Welcome to Extinct Attractions. This week, we’ll be taking a look at a few different old school attractions that never really got a chance to be celebrated during their times in the park.
Yes, it may still be the spooky season, but that means that the Christmas season is right around the corner and nowhere is that more evident than Disneyland’s Haunted Mansion Holiday. The Nightmare Before Christmas has forever puzzled viewers with the age old question, “Is it a Halloween or Christmas movie?” Disneyland answers that question very clearly by basically declaring that it is both with the overlay taking over Haunted Mansion from August until January, so the Halloween and Christmas seasons in full.
With that in mind, I am also going to make a jump to the Christmas season and look at Disney’s first live-action musical.
Via Disney Movies
Babes in Toyland was released on December 14, 1961 … and immediately bombed at the box office. It was Disney’s first attempt at a live action musical, but it was simply not good, and it was one of the few Disney films to not be re-released in theaters over the next few decades. However, Disneyland powers that be had already decided to finally open the doors to the Opera House (which had previously just been used as excess lumber storage) with some of the sets from the film.
The Babes in Toyland exhibit opened on December 17, 1961, just three days after the film was released. To help rumble up excitement for the film, they set up some of the sets around the Opera House, so guests could take photos there. Plus, some cast members dressed up as minor characters from the film to help boost the immersion level.
What’s interesting about the exhibit is how it shows that Walt was all about promotion of his films in the park. Many like to think that Walt would hate all of the ways that synergy happens in today’s parks, but he was on the forefront of it in his days, so I don’t lend much credence to that argument.
The Babes in Toyland exhibit didn’t last long because like I mentioned earlier, the movie stank. With how little people cared for it, it’s shocking that it lasted almost two years until September 30, 1963 before closing to briefly become the Mickey Mouse Club Headquarters and then transitioning into the attraction it is today, Great Moments with Mr. Lincoln.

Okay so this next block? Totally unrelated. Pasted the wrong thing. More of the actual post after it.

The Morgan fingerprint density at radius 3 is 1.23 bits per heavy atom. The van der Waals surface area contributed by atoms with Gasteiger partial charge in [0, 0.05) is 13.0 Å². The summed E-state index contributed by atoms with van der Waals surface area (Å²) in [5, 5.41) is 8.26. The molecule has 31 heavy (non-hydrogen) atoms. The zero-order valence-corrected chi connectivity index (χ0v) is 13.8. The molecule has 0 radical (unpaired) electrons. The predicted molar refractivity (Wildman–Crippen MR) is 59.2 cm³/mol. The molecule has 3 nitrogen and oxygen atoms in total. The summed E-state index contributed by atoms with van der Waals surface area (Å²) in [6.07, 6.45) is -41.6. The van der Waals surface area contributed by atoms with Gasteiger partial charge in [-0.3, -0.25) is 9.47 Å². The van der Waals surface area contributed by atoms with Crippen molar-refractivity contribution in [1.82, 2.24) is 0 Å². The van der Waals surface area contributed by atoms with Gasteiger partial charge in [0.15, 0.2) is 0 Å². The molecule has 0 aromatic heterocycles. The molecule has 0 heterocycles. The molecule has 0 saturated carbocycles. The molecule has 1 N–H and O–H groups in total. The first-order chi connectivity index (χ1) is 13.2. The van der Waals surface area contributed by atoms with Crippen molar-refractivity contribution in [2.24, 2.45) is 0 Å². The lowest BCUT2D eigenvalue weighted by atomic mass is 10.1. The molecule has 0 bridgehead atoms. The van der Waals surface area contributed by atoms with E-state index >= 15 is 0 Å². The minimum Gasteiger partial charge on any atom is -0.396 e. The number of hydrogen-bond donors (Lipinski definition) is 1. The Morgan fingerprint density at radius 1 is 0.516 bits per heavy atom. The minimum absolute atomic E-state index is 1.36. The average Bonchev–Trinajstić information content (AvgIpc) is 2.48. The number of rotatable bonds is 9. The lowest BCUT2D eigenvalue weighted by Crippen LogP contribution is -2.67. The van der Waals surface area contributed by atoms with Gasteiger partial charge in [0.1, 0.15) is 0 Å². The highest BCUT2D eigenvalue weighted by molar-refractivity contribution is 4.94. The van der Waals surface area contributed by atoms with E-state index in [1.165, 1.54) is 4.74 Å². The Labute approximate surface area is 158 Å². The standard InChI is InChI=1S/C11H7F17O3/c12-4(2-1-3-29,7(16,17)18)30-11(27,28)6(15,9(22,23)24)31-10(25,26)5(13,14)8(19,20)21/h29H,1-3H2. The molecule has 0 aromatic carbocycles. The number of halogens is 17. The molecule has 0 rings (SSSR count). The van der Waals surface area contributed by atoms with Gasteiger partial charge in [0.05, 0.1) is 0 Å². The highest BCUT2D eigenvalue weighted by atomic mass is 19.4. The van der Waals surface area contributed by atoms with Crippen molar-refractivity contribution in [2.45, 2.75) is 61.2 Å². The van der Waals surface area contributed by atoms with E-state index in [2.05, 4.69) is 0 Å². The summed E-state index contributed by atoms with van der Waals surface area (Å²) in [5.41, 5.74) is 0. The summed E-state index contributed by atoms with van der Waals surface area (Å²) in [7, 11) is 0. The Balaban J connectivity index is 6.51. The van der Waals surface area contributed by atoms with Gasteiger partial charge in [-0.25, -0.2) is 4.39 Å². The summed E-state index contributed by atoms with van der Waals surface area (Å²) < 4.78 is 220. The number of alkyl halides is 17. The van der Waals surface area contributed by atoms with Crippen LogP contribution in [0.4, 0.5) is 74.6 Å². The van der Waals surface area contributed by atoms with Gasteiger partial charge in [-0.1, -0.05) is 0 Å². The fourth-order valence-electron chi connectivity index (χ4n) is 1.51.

But our journey on Main Street doesn’t end here, though it will actually truly continue on a Main Street thousands of miles away.
Early Disneyland found a way to one up simply allowing guests to experience parts of their intellectual property by giving them the chance to actually watch full shorts starring Goofy, Donald, and, of course, Mickey Mouse. Disneyland’s Main Street Cinema opened with the park on July 17, 1955 and remains open to this day, disqualifying it from being a part of this blog, but two other iterations of it did not fare as well.
Magic Kingdom’s version also opened on its Opening Day, this one occurring sixteen years later on October 1, 1971. The attraction functioned similarly to the one in Disneyland, playing basically the same shorts, with the star being the one that started it all, “Steamboat Willie.” The lineup stayed relatively the same until the early 1990s when “Mickey’s Big Break” joined. The short was one of the first pieces of content to be produced at Disney-MGM Studios’ animation studio, so it made a lot of sense to play it in a park at its home resort (after a short run at Disney-MGM Studios).
Meanwhile, when Tokyo Disneyland opened on April 15, 1983, another version of the Main Street Cinema hit World Bazaar, playing largely the same films with the notable exception of “Steamboat Willie.” The show had a good life at the park, but eventually the shopping bug took over and the attraction closed on October 20, 2002 to make way for an expansion of the Emporium.
Back at Magic Kingdom, the Main Street Cinema as we knew it closed in June of 1998 to become a film preview center of upcoming Disney movies, serving in that capacity for seven years until 2005. At that point, the film idea was abandoned with the area becoming the Virtual Magic Kingdom hub (throwback, I know) in the park for a few years before transforming into the Art of Disney store. Luckily, the facade of the cinema remains to this today and true diehard fans can still head to Disneyland. (Or, you know, just check out the shorts on Disney+.) It was a nice diversion, but ultimately, unless you needed some AC, there was not much reason to check it out with all the other offerings in Magic Kingdom and Tokyo Disneyland.
Via Minute for Mom
As always, don’t forget to check out my interactive maps of the Disney Parks throughout the years where you can watch or learn more about all the attractions from every Disney park around the world.
Thanks for reading and have a magical day!
Cole Geryak is a childless millennial making his way through the world. He has ridden every single ride in Disneyland in one day, all while wearing a shirt and tie. Imagination is his middle name, and his heart truly lies in the parks.